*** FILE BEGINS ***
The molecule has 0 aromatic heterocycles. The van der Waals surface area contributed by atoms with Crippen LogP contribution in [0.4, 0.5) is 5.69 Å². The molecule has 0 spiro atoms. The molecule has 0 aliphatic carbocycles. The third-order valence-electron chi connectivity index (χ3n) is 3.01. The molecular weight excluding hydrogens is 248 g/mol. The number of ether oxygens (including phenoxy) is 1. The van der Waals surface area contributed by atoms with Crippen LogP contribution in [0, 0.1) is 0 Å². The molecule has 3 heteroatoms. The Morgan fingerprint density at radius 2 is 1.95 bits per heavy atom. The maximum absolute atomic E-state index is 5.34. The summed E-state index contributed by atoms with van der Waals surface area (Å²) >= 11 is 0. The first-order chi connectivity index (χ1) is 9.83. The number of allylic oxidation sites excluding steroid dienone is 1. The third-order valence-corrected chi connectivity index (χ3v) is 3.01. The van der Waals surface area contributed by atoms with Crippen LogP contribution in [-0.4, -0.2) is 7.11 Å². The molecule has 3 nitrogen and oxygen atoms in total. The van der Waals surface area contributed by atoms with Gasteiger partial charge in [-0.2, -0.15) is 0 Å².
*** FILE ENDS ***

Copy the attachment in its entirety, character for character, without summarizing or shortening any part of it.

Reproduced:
The molecule has 0 aromatic heterocycles. The van der Waals surface area contributed by atoms with Crippen LogP contribution in [0.4, 0.5) is 5.69 Å². The molecule has 0 spiro atoms. The molecule has 0 aliphatic carbocycles. The third-order valence-electron chi connectivity index (χ3n) is 3.01. The molecular weight excluding hydrogens is 248 g/mol. The number of ether oxygens (including phenoxy) is 1. The van der Waals surface area contributed by atoms with Crippen LogP contribution in [0, 0.1) is 0 Å². The molecule has 3 heteroatoms. The Morgan fingerprint density at radius 2 is 1.95 bits per heavy atom. The maximum absolute atomic E-state index is 5.34. The summed E-state index contributed by atoms with van der Waals surface area (Å²) >= 11 is 0. The first-order chi connectivity index (χ1) is 9.83. The number of allylic oxidation sites excluding steroid dienone is 1. The third-order valence-corrected chi connectivity index (χ3v) is 3.01. The van der Waals surface area contributed by atoms with Crippen LogP contribution in [-0.4, -0.2) is 7.11 Å². The molecule has 3 nitrogen and oxygen atoms in total. The van der Waals surface area contributed by atoms with Gasteiger partial charge in [-0.2, -0.15) is 0 Å².